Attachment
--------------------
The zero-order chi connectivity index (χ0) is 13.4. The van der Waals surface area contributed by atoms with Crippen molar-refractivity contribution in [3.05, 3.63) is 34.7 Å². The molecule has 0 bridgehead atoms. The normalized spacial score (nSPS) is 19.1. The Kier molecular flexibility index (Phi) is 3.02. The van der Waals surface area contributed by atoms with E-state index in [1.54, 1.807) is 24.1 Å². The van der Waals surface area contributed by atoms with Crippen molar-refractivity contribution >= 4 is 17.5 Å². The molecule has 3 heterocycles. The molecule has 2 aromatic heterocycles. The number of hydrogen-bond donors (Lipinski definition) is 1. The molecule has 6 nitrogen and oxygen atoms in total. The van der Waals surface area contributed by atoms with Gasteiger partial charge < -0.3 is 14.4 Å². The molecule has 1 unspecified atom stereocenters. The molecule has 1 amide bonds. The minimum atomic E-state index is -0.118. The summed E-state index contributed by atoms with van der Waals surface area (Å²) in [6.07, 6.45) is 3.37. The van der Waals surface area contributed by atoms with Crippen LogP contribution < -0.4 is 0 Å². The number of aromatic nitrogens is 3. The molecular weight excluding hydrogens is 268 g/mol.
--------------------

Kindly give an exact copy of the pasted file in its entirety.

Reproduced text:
The zero-order chi connectivity index (χ0) is 13.4. The van der Waals surface area contributed by atoms with Crippen molar-refractivity contribution in [3.05, 3.63) is 34.7 Å². The molecule has 0 bridgehead atoms. The normalized spacial score (nSPS) is 19.1. The Kier molecular flexibility index (Phi) is 3.02. The van der Waals surface area contributed by atoms with E-state index in [1.54, 1.807) is 24.1 Å². The van der Waals surface area contributed by atoms with Crippen molar-refractivity contribution >= 4 is 17.5 Å². The molecule has 3 heterocycles. The molecule has 2 aromatic heterocycles. The number of hydrogen-bond donors (Lipinski definition) is 1. The molecule has 6 nitrogen and oxygen atoms in total. The van der Waals surface area contributed by atoms with Gasteiger partial charge < -0.3 is 14.4 Å². The molecule has 1 unspecified atom stereocenters. The molecule has 1 amide bonds. The minimum atomic E-state index is -0.118. The summed E-state index contributed by atoms with van der Waals surface area (Å²) in [6.07, 6.45) is 3.37. The van der Waals surface area contributed by atoms with Crippen LogP contribution < -0.4 is 0 Å². The number of aromatic nitrogens is 3. The molecular weight excluding hydrogens is 268 g/mol.